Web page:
The Power of Grace.

2 Timothy 2:1-2.

H. H. Snell.

Christian Friend vol. 15, 1888, p. 325.

Divine grace, or the free and unmerited favour of God to undeserving objects, is the source of all our blessings. We were sinners, and justly exposed to the wrath of God; we were utterly unclean, and entirely unworthy of anything but judgment. It was when we were "sinners," and "without strength," that Christ died for us. All hope then, and confidence in God, is founded on divine grace; not that righteousness could possibly be excluded; hence it is written, "That as sin hath reigned unto death, even so might grace reign through righteousness unto eternal life by Jesus Christ our Lord." (Romans 5:21.)

Timothy had been reminded in the first chapter of the "grace which was given us in Christ Jesus before the world began," and is here, as the Lord's servant and the apostle's child in the faith, enjoined to be "strong in the grace that is in Christ Jesus" as the spring of all true service. Elsewhere saints were exhorted to "be strong in the Lord, and in the power of His might;" but here our strength is from divine grace - "the grace that is in Christ Jesus."

We can never forget when first the grace of God, as expressed in the death of His Son, dawned upon our guilty, sin-stricken souls. So sweet was God's declaration of His marvellous love to us in the gospel, that, instead of being overtaken with divine wrath, and judged for our sins, we found that God, though just, was our Saviour, and that His grace in and through Christ Jesus brought unto us eternal salvation. Nor can we fail to remember the preciousness of the first ray of hope that rose upon our desponding hearts and burdened consciences, when we found that, sinful and unclean as we were, divine love brought to us eternal salvation as the free and wholly unmerited gift of God. This was grace indeed!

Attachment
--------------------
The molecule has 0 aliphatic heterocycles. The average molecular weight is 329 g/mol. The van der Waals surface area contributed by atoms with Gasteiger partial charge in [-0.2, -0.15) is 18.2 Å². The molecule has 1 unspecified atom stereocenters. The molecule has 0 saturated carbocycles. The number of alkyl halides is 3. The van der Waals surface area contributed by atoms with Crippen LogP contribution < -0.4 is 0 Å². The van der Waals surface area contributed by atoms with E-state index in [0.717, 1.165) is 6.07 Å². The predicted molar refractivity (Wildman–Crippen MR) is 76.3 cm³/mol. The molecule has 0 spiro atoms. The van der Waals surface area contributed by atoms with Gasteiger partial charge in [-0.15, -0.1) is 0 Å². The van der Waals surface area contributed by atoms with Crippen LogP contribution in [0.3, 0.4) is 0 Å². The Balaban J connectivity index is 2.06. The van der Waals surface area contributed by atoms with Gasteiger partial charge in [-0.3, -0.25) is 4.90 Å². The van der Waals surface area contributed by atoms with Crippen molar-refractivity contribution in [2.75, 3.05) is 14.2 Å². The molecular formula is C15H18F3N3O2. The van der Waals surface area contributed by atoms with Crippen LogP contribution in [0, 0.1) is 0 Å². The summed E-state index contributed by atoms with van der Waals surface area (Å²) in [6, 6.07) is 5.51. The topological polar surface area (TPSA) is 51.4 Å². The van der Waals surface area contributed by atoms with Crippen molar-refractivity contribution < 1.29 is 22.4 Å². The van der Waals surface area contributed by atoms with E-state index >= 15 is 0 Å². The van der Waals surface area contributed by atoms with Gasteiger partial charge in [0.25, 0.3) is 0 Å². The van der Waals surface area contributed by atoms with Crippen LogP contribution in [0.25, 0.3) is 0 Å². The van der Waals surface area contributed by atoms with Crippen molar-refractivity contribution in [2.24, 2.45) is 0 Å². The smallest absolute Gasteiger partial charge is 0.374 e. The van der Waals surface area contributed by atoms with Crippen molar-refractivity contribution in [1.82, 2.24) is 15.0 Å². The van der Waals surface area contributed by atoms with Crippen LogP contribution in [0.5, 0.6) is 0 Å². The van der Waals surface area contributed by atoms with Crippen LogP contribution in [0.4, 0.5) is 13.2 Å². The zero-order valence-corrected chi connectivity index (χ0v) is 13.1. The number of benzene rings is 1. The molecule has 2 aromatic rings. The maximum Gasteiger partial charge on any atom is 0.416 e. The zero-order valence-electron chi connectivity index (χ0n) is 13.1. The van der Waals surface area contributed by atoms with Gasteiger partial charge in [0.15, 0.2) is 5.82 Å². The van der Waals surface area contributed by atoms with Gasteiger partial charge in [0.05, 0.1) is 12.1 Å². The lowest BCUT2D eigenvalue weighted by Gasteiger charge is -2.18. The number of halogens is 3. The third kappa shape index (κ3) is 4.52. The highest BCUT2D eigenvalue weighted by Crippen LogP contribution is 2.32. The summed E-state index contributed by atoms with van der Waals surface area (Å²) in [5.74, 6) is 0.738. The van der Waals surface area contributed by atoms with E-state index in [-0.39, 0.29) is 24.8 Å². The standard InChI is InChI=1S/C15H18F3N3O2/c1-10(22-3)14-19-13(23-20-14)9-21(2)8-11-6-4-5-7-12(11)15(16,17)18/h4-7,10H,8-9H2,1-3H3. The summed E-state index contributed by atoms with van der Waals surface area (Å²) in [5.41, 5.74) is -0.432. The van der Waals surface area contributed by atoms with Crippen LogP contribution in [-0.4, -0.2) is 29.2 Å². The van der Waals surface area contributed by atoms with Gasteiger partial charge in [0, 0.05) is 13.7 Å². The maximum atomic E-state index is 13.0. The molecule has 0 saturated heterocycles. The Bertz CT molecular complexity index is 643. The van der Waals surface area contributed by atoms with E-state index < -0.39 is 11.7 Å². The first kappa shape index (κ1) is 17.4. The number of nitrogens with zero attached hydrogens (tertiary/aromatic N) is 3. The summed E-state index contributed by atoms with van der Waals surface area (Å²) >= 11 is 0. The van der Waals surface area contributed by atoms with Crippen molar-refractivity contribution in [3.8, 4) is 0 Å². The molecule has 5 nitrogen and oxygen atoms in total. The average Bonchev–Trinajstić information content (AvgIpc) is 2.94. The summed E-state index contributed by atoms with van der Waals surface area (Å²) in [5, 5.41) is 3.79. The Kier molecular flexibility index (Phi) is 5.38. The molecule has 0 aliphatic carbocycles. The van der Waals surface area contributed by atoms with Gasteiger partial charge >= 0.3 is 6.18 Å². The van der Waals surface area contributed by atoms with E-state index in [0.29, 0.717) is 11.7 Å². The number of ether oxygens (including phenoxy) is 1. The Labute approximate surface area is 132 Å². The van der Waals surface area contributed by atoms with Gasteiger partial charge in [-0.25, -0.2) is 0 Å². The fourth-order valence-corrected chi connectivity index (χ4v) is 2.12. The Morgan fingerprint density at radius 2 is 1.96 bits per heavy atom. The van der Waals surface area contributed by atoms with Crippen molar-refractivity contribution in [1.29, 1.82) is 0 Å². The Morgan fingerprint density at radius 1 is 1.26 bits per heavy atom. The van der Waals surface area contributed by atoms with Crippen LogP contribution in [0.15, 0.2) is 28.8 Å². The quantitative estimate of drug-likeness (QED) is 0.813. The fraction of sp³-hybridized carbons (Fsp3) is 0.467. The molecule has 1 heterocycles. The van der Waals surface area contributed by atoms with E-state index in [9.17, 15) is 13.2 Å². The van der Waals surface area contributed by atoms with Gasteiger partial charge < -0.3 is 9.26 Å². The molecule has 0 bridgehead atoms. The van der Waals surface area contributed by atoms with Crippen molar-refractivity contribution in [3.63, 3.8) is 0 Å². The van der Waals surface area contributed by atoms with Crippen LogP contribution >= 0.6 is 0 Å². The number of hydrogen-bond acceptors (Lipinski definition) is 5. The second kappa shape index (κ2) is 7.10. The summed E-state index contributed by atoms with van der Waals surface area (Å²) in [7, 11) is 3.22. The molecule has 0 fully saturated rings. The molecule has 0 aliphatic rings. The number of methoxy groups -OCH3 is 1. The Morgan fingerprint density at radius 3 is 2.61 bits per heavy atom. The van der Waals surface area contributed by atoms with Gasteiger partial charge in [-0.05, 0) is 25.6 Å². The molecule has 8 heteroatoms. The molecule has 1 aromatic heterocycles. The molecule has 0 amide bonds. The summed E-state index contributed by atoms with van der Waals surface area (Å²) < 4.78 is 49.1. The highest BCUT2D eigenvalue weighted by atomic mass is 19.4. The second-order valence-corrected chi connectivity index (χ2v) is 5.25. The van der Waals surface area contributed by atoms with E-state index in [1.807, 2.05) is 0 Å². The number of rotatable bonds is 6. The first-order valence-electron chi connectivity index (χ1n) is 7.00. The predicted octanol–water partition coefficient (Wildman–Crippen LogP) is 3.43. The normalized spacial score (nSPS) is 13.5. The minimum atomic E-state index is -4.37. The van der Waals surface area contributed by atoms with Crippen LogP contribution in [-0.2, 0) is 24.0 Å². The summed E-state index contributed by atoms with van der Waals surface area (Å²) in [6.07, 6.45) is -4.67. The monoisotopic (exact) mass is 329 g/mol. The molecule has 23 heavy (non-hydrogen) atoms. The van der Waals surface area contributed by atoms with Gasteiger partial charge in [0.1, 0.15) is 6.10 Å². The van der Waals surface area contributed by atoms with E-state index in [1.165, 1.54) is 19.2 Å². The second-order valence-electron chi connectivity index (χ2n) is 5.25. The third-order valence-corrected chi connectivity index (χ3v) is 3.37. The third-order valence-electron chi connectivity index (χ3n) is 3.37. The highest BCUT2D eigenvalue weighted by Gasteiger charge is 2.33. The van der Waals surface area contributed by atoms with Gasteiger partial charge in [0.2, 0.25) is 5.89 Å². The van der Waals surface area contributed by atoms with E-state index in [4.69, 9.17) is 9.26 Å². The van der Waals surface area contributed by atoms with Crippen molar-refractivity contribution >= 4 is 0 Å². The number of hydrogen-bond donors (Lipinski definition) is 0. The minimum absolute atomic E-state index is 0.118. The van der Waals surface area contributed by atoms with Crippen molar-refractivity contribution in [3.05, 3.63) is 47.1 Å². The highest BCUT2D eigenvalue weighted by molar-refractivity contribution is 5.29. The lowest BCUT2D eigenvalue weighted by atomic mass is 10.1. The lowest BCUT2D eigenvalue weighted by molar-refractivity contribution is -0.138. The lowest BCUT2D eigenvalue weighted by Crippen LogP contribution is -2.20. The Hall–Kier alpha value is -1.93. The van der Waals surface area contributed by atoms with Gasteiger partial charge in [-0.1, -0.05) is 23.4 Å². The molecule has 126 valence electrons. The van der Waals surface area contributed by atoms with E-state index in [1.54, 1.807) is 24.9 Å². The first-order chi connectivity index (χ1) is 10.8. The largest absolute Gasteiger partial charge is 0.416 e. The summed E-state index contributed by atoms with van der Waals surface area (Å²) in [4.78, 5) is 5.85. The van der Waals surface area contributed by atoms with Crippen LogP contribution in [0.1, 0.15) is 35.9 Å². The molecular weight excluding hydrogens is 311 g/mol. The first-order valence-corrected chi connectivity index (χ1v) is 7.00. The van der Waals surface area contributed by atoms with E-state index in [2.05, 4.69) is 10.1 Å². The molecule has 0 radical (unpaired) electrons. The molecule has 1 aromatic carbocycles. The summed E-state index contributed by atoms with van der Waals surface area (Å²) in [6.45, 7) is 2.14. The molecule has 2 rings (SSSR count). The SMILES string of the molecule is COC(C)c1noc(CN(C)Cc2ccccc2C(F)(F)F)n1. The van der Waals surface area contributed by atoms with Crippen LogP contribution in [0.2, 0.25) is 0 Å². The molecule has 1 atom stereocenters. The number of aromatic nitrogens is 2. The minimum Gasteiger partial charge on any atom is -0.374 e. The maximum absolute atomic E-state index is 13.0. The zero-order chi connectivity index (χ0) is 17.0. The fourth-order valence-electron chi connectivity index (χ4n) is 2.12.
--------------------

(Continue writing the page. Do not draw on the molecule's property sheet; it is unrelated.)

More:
But more than this. After dwelling on the unutterable agony, the unmingled sorrows - on what it cost the Saviour to bring us into such blessings, we became filled with wonder, love, and praise, as we drank more deeply of the grace of God, and knew that Jesus was raised again for our justification. Not only was He "delivered for our offences," but "wasraised again for our justification." Yes, it was for us; for "by Him all that believe are justified from all things." (Romans 4; Acts 13:39.) What marvellous grace that could thus justify the ungodly, and reckon us righteous on the principle of faith without works! As another has said, "We believe in a God who has intervened in power to raise Him from among the dead, who had borne our offences, and who, being raised, is the eternal witness that our sins are put away."

We are further taught by the Spirit, through the Word, that Christ, who had vindicated, satisfied, and glorified God about our sins, had thus merited as Man the highest exaltation. He was "obedient unto death, even the death of the cross. Wherefore God also hath highly exalted Him, and given Him a name which is above every name," etc. And as the work of the cross was for us, we must be therefore with Him for ever. If divine righteousness set Him on the Father's throne, divine grace through righteousness must bring us into the Father's house; for the Saviour suffered for us, and He must see of the travail of His soul, and be satisfied. Hence, said the Son to the Father, "The glory which Thou gavest Me I have given them … Father, I will that they also, whom Thou hast given Me, be with Me where I am; that they may behold My glory." (John 17:22, 24.)